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NICE plans to support new device to improve red blood cell exchange in sickle cell disease management

NICE is asking for views on its plans to recommend a new device that automatically replaces sickle red blood cells with healthy red blood cells in people with sickle cell disease.

In the public consultation that opens today (Monday 19 October), the draft medical technology guidance provisionally supports the use of the Spectra Optia Apheresis System for automated red blood cell exchange in patients with sickle cell disease who need regular transfusion.  

The evidence examined indicates that this automated device is faster to use and patients need the process less often than manual red blood cell exchange. As well as these improvements for patients, using Spectra Optia is estimated to be cost saving in most patients compared with manual red blood cell exchange or top-up transfusion. Potential savings depend on the patient’s clinical circumstance and if devices already owned by the NHS can also be used to treat sickle cell disease.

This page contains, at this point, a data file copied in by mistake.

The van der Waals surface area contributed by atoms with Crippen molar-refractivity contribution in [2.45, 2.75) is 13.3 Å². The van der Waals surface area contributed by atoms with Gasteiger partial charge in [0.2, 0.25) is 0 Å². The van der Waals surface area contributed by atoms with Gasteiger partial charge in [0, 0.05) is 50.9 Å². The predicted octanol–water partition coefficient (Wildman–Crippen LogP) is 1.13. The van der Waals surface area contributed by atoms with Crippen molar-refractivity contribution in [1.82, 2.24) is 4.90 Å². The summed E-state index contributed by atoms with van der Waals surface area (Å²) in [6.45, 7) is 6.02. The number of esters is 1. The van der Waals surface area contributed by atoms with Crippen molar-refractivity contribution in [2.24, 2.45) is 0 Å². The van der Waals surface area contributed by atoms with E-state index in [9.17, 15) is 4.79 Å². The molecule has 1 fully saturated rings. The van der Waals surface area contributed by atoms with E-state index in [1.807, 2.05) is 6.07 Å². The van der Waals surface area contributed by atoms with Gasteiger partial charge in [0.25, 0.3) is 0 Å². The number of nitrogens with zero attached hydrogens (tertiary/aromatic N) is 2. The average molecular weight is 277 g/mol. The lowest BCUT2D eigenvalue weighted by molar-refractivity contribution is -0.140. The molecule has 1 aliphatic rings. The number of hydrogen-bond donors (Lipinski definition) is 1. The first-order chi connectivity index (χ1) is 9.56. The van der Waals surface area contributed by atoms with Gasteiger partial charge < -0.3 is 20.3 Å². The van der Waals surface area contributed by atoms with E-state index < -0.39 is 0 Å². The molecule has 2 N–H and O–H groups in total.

Sickle cell disease is an inherited genetic disease affecting red blood cells. The cells are a crescent – or sickle – shape instead of the normal round disc shape, affecting the cell’s ability to carry oxygen and move around the body. Symptoms may include intense pain and severe anaemia, and the condition can cause damage to major organs and infections, and life-threatening complications.  There are between 12,500 – 15,000 people with sickle cell disease in the UK, with an estimated 240,000 genetic carriers. It is more prevalent among people of African and African-Caribbean descent, but it can affect any ethnic group.  There is no routine cure for sickle cell disease but patients can be supported to manage the condition.